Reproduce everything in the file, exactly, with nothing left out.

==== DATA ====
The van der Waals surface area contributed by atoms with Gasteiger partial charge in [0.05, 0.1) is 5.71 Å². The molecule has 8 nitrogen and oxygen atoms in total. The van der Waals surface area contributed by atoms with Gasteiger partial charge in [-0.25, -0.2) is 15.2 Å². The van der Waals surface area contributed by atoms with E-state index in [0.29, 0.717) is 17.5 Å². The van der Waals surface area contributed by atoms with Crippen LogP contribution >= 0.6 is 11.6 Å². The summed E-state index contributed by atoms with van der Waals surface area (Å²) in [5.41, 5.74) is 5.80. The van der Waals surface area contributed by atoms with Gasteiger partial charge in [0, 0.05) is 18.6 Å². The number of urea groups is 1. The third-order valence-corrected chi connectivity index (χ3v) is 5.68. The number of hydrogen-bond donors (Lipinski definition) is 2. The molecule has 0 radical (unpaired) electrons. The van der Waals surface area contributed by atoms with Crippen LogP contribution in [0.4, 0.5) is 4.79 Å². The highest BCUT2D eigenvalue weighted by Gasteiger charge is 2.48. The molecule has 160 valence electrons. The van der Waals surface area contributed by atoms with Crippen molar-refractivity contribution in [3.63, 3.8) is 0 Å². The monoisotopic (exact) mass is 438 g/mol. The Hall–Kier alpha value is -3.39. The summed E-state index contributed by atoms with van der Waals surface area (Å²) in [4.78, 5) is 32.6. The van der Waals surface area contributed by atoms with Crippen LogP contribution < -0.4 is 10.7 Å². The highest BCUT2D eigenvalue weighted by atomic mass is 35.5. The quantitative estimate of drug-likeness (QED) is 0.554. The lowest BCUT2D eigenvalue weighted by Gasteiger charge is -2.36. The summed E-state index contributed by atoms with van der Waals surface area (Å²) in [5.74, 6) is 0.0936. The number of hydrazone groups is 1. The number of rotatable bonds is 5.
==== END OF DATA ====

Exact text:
The van der Waals surface area contributed by atoms with Gasteiger partial charge in [0.05, 0.1) is 5.71 Å². The molecule has 8 nitrogen and oxygen atoms in total. The van der Waals surface area contributed by atoms with Gasteiger partial charge in [-0.25, -0.2) is 15.2 Å². The van der Waals surface area contributed by atoms with E-state index in [0.29, 0.717) is 17.5 Å². The van der Waals surface area contributed by atoms with Crippen LogP contribution >= 0.6 is 11.6 Å². The summed E-state index contributed by atoms with van der Waals surface area (Å²) in [5.41, 5.74) is 5.80. The van der Waals surface area contributed by atoms with Gasteiger partial charge in [0, 0.05) is 18.6 Å². The number of urea groups is 1. The third-order valence-corrected chi connectivity index (χ3v) is 5.68. The number of hydrogen-bond donors (Lipinski definition) is 2. The molecule has 0 radical (unpaired) electrons. The van der Waals surface area contributed by atoms with Crippen LogP contribution in [0.4, 0.5) is 4.79 Å². The highest BCUT2D eigenvalue weighted by Gasteiger charge is 2.48. The molecule has 160 valence electrons. The van der Waals surface area contributed by atoms with Crippen molar-refractivity contribution in [3.63, 3.8) is 0 Å². The monoisotopic (exact) mass is 438 g/mol. The Hall–Kier alpha value is -3.39. The summed E-state index contributed by atoms with van der Waals surface area (Å²) in [4.78, 5) is 32.6. The van der Waals surface area contributed by atoms with Crippen LogP contribution < -0.4 is 10.7 Å². The highest BCUT2D eigenvalue weighted by atomic mass is 35.5. The quantitative estimate of drug-likeness (QED) is 0.554. The lowest BCUT2D eigenvalue weighted by Gasteiger charge is -2.36. The summed E-state index contributed by atoms with van der Waals surface area (Å²) in [5.74, 6) is 0.0936. The number of hydrazone groups is 1. The number of rotatable bonds is 5.